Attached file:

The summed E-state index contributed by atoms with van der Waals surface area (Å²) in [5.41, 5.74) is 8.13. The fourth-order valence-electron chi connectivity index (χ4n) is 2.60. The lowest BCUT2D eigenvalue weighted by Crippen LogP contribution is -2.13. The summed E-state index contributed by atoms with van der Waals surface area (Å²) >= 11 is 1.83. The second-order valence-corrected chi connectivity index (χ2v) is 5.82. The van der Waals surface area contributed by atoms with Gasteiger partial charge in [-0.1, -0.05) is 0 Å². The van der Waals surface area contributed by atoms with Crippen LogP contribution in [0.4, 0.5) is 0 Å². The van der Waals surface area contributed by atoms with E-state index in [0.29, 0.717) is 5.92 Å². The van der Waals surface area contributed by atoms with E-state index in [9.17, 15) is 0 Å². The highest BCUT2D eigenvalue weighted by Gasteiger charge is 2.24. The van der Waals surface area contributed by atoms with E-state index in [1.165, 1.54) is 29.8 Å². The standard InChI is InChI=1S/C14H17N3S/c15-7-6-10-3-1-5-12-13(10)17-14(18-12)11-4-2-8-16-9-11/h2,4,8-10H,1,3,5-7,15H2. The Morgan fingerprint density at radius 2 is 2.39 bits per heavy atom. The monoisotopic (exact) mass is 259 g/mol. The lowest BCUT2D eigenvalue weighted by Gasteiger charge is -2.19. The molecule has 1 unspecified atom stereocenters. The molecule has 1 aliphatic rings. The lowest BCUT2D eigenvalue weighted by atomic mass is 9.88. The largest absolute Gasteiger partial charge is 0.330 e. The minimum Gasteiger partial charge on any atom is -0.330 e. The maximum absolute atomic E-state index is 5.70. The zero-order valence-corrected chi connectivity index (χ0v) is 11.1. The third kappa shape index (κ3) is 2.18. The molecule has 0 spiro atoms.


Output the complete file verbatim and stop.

The summed E-state index contributed by atoms with van der Waals surface area (Å²) in [5.41, 5.74) is 8.13. The fourth-order valence-electron chi connectivity index (χ4n) is 2.60. The lowest BCUT2D eigenvalue weighted by Crippen LogP contribution is -2.13. The summed E-state index contributed by atoms with van der Waals surface area (Å²) >= 11 is 1.83. The second-order valence-corrected chi connectivity index (χ2v) is 5.82. The van der Waals surface area contributed by atoms with Gasteiger partial charge in [-0.1, -0.05) is 0 Å². The van der Waals surface area contributed by atoms with Crippen LogP contribution in [0.4, 0.5) is 0 Å². The van der Waals surface area contributed by atoms with E-state index in [0.29, 0.717) is 5.92 Å². The van der Waals surface area contributed by atoms with E-state index in [9.17, 15) is 0 Å². The highest BCUT2D eigenvalue weighted by Gasteiger charge is 2.24. The van der Waals surface area contributed by atoms with E-state index in [1.165, 1.54) is 29.8 Å². The standard InChI is InChI=1S/C14H17N3S/c15-7-6-10-3-1-5-12-13(10)17-14(18-12)11-4-2-8-16-9-11/h2,4,8-10H,1,3,5-7,15H2. The Morgan fingerprint density at radius 2 is 2.39 bits per heavy atom. The monoisotopic (exact) mass is 259 g/mol. The lowest BCUT2D eigenvalue weighted by Gasteiger charge is -2.19. The molecule has 1 unspecified atom stereocenters. The molecule has 1 aliphatic rings. The lowest BCUT2D eigenvalue weighted by atomic mass is 9.88. The largest absolute Gasteiger partial charge is 0.330 e. The minimum Gasteiger partial charge on any atom is -0.330 e. The maximum absolute atomic E-state index is 5.70. The zero-order valence-corrected chi connectivity index (χ0v) is 11.1. The third kappa shape index (κ3) is 2.18. The molecule has 0 spiro atoms.